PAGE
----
Though I very much prefer to write positive articles on this blog, a story popped up today that got my blood to boiling.

A 24-year old woman was raped and beaten in Philadelphia on Aug. 29th. The monster taunted her saying that he had just given her a sexually transmitted disease. See the full story here.

This monster is still on the streets as of this posting (9/12/2012).

Too often these assault cases get swept under the rug -- especially when it involves a woman of color. And apparently this may have happened to several other women by the same monster but they didn't come forward to the police.

Who can really imagine how this woman feels, after being brutalized and violated for hours, both physically and emotionally, with no one coming to her assistance?

Well we can come to her assistance NOW.

Can I get you to stand behind this Philadelphia woman, who was brutally victimized? The monster was caught on video surveillance camera, he should be behind bars right now. If you have ANY information that could help the detectives in charge of investigating this crime please contact the Philadelphia Police department's Special Victims Unit.

Please send any and all tips/info to:

Detective Mike McGoldrick or Captain John Darby

Special Victims Unit at 215 685 3247/3252/3253/3263
Email: PPD.15_PSA1@Phila.gov
Website: http://phillypolice.com/about/contact

Spread the word. There is a reported $10,000 reward for the capture of this monster. Let justice be served for this young woman. Let her know that she's not alone in this fight. 





Tabby



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Many young black girls 15 to 25 have little to no respect for older black men. Can we really blame them?

Guest Post by Sammi Jace
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A short while ago female rap newcomer Azealia Banks dissed Jim Jones publicly in an impromptu song in retaliation for him calling her a “slore” and a number of other disrespectful names.

Jim Jones couldn’t do anything but sit back and pretend that she didn’t hit him where it hurts. If he had tried to release a comeback song not only would he be looked at as a bully for “beefing” with a 21-year-old young woman he would have also probably lost a rap battle to a 21-year-old young woman. Azealia is a raw talent—she would have probably slaughtered him lyrically.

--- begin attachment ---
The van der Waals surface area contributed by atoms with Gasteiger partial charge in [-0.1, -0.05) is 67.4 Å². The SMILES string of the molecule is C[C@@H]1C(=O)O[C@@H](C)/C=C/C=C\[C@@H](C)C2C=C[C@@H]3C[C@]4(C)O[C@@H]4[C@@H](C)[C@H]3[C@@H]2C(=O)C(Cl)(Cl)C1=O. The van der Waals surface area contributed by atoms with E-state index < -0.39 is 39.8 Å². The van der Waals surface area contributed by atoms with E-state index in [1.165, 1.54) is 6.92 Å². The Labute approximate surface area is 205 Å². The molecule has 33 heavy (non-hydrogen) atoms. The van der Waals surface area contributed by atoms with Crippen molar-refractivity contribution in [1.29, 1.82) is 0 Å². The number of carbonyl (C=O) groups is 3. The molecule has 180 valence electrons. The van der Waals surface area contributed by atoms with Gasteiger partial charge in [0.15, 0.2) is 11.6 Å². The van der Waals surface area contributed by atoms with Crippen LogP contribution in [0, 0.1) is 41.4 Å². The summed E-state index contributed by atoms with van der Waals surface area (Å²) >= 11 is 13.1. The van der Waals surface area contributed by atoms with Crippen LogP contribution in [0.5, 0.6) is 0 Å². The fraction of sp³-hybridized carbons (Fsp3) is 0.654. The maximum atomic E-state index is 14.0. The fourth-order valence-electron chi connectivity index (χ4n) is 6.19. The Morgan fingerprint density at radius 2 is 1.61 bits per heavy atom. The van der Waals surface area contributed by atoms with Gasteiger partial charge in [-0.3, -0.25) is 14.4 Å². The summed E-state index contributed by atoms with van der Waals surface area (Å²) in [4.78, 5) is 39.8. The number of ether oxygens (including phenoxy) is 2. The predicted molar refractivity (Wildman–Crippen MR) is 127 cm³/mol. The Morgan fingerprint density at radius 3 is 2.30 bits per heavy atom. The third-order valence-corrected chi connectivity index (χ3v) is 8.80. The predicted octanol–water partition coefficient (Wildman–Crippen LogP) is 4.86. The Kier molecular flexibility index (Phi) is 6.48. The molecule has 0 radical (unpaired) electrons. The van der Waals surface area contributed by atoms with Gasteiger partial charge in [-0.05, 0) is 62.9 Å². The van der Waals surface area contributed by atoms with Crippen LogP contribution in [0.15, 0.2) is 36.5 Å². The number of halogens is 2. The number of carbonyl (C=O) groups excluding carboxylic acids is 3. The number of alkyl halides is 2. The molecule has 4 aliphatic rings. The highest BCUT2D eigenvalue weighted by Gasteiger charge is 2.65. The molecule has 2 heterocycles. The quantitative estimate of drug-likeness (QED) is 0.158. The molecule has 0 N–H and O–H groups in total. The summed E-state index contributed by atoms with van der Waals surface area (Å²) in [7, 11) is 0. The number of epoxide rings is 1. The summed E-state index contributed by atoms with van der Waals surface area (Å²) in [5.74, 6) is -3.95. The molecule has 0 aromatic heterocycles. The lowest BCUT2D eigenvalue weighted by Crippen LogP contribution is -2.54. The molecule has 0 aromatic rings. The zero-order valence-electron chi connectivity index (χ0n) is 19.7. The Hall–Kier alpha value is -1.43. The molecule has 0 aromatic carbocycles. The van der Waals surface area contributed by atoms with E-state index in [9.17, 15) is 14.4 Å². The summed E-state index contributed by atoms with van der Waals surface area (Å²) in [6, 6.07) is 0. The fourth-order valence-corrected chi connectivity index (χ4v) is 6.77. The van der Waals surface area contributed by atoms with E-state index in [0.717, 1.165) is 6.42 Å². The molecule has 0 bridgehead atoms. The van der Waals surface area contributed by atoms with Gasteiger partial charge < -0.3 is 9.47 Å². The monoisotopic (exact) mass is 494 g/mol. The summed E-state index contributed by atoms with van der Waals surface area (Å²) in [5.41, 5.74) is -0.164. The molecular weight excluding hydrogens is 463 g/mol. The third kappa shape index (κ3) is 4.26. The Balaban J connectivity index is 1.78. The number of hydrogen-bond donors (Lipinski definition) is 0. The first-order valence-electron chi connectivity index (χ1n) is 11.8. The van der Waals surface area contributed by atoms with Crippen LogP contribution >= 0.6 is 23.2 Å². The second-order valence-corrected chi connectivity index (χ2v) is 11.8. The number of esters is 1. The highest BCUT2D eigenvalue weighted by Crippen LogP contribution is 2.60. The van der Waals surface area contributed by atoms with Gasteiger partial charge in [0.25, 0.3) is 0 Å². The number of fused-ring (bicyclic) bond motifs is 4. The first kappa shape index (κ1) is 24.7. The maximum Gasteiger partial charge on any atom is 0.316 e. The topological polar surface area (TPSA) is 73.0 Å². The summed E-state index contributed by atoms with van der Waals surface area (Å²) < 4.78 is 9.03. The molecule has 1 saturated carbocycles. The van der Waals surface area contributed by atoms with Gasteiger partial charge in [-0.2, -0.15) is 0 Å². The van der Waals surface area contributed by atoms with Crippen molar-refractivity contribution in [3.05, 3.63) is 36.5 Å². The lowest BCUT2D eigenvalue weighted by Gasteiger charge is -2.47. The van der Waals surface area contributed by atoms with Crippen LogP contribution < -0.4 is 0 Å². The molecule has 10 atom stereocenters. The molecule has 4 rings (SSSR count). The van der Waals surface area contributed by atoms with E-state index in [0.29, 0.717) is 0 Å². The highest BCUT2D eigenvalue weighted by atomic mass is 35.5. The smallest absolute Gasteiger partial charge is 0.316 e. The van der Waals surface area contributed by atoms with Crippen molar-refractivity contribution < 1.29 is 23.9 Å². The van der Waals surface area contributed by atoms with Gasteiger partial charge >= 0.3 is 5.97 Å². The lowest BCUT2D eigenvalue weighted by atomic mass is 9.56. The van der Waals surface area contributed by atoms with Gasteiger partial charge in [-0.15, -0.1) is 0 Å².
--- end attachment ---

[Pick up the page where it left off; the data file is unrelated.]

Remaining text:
Then Funkmaster Flex, who has been continually accused of attacking female artists while giving male artists a pass, attacked Azealia Banks on the radio in defense of Jim Jones and she ripped him a new one as well.


The first thing that came to my mind was the lyric "Now they’re grown and they're sh***ng on you." Whoever said that—it escapes me at the moment—was telling the truth.

Many black young women of today ages 15 to 25 grew up not knowing many or even any positive images of black men. All they see are ignorant rappers and other black male entertainers who don’t show women their proper respect.

Deep down I believe they resent their absent fathers and other men who they feel have never been there in their time of need. So when a black male like Jim Jones or Funkmaster Flex pops up displaying all of the negative attributes that these young black women have become accustomed to seeing from black men in their communities, respect is no longer a factor. If you disrespect them, these young black girls, especially the ones who have a platform, are going to come at your head, no matter your age, position or station in life.

I think the women who grew up in my era, the 28 and above cluster, still had a few positive black man role models, whether they were fathers, uncles, brothers or entertainers. This new generation, not so much.

Many young black women who grew up in the aftermath of the crack era, most of whom had absent fathers are very angry. They know nothing but contempt for black males, especially the ones who are older than them. They have no real respect for these men, but can we really blame them?

Black girls tend to be extremely intelligent and street savvy. They catch onto trends, hard lessons and the realities of life very quickly. Some were molested as children. Others were victims of physical or mental abuse. They have never had a loving black man in their lives so they don’t know how to love or receive love from black men. Their very essence as black little girls is attacked from every angle in the media and who comes to their rescue? Save for a few black women who are vocal in the community no one really.

So can anyone be surprised if they come of age and start to make a hobby out of disrespecting and disregarding black men as unimportant?

I predict that this reality will become more pronounced as the years go on unless more strong positive black male voices (yes we know you're out there) start to make their presence known in the community and show support to black women and girls instead of staying church-mouse-quiet when their younger sisters are attacked or threatened.

Until then expect many more Azealia Banks' on the horizon.




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